The most optimistic take on the future of Afghanistan is for a government in Kabul, presumably not headed by Karzai who has too much ‘baggage’ attached to him and is unacceptable as a national leader to a sizeable part of the insurgency, to arrive at a negotiated settlement—a sort of balance—with the Taliban that will prevent further bloodshed and at the same time avert a return to a central Taliban regime. Such a balance can only be achieved with inferred agreements between all the players who are in the quest for power. The remnants of US military power after the withdrawal of the main body in 2014 will be the key to achieving this balance. Compromises will have to be made by all parties and they will also have to be clear-eyed and pragmatic for the deal to succeed in its entirety. Traditionally deals between Afghan groups have tended to be short-lived and alliances have broken up at the whim and fancy of the leadership. At the same time, the compromise that will bring a semblance of stability to the nation post-ISAF cannot be hammered out in an environment of mistrust between the different parties vying for power. This is a contradictory situation, if ever there was one. Afghanistan is a long way from being healed.
The prime villain in creating this state of affairs and plummeting Afghanistan to becoming a failed state is the inept and self-serving Karzai Government, and by supporting this regime in a blind and unstinting fashion, the US becomes the villain’s primary assistant. The Afghans have almost no control over the so-called elections that have taken place in their country periodically. Therefore, they are not partners in their Government, but innocent onlookers and victims of circumstances with no alternative available. In effect they are reeling under a Government that does not respect the constitution, rides roughshod over the will of the people and is corrupt to the core. Why other nations, purportedly wise and mature, would continue to prop up such a Government defies logic. There has to be local elections in the nation; there has to be an understanding that a top-down autocratic approach does not, and will not, work in a country like Afghanistan steeped as it is in tradition—both social and religious. It is now gradually being accepted in Western analysis that the insurgency is as much anti-Karzai as it is Taliban instigated, may be even more anti-Karzai than the other way round. In this instance there is palpable hesitation on the part of this analyst to term the insurgency pro-Taliban.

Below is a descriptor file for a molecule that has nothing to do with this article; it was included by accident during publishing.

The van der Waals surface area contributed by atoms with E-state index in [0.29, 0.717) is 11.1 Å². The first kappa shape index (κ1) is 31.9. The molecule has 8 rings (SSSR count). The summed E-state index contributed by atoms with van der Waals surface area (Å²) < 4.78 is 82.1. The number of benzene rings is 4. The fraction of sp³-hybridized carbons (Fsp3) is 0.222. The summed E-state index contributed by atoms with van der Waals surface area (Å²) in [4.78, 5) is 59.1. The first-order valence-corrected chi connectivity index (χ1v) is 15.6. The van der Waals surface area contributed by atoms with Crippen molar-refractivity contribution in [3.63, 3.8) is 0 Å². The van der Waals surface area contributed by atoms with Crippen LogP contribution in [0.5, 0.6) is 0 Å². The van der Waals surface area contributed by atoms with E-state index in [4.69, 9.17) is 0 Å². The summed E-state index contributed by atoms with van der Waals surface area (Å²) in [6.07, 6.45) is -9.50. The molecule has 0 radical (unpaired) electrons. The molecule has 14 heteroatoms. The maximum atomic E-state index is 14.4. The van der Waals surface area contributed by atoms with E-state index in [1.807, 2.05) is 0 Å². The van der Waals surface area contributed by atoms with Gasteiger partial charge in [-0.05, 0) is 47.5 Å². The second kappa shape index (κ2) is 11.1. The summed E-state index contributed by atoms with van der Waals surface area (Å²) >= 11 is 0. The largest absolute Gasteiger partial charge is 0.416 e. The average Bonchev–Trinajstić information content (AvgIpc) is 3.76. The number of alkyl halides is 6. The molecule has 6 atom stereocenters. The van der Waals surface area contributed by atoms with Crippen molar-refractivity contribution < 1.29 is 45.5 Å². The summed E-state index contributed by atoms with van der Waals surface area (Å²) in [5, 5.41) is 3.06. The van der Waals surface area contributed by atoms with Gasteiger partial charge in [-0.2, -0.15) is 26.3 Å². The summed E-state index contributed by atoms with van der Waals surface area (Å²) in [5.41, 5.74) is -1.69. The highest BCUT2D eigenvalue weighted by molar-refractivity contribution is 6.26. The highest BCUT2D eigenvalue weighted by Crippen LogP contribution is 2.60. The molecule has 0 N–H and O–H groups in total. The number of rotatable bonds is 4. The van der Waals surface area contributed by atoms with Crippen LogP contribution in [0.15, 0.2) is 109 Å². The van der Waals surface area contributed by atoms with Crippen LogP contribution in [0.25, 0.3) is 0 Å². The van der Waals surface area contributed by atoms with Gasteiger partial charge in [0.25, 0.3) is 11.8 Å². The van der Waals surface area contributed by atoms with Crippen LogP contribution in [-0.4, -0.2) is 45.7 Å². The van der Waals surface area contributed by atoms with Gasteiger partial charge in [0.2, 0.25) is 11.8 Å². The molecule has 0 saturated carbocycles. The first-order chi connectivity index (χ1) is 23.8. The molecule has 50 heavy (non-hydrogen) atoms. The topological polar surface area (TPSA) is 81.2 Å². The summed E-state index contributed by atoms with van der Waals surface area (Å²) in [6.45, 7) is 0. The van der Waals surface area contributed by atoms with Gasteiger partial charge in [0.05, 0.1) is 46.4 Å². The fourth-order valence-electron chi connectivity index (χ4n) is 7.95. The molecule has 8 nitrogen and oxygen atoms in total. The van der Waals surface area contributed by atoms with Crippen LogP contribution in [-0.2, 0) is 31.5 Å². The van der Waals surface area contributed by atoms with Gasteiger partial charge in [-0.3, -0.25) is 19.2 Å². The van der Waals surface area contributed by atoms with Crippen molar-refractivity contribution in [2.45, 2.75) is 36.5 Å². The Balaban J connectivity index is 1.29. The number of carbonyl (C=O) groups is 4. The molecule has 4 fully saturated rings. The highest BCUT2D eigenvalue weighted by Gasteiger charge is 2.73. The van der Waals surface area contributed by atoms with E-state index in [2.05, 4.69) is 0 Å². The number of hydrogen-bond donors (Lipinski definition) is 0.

If there is a legacy that the Western nations—the directors of this failed 12-year intervention—could leave behind, it should be to get rid of the Karzai Government, arrange for local elections at least in parts of the country where their injunction still hold good, and leave the nation in an embryonic state of reinvigoration, capable of growing into a definable State with the ability to fend for itself. If the existing state of affairs continues to prevail at the withdrawal of NATO troops in 2014, civil war of an even greater intensity than the current, already increased insurgency will erupt; maybe within weeks of the withdrawal. The cinders have already been assembled and the flint stones are also ready to light the spark. If the available timeframe—a mere 18 months—is not used carefully to divert and douse the oncoming firestorm a single spark will be sufficient to light up the whole of Afghanistan. It will not be possible to contain this conflagration and when it starts to spread outside the confines of Afghanistan the world will wonder what went wrong, since by all official counts the war is being won by the ISAF. At the end of it all, in some not so distant future, the Taliban will be back in power—after all in the larger scheme of things a few billion dollars, creation of a war zone for more than a decade, combined with the lives of few thousand soldiers and a larger, unaccounted number of ‘locals’ is a small price to pay when the Western forces can now withdraw under the guise of a job well done!           
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About Sanu kainikara

Sainik School Kazhakuttam (Kerala), National Defence Academy 39/A, 108 Pilot's Course IAF, fighter pilot, QFI, FCL, psc, HACC, Voluntary Retirement as Wing Commander. Canberra-based Defence Analyst specialising in air power and national security. PhD in International Politics from University of Adelaide Adjunct Professor, University of New South Wales, Distinguished Fellow Institute For Regional Security (IFRS)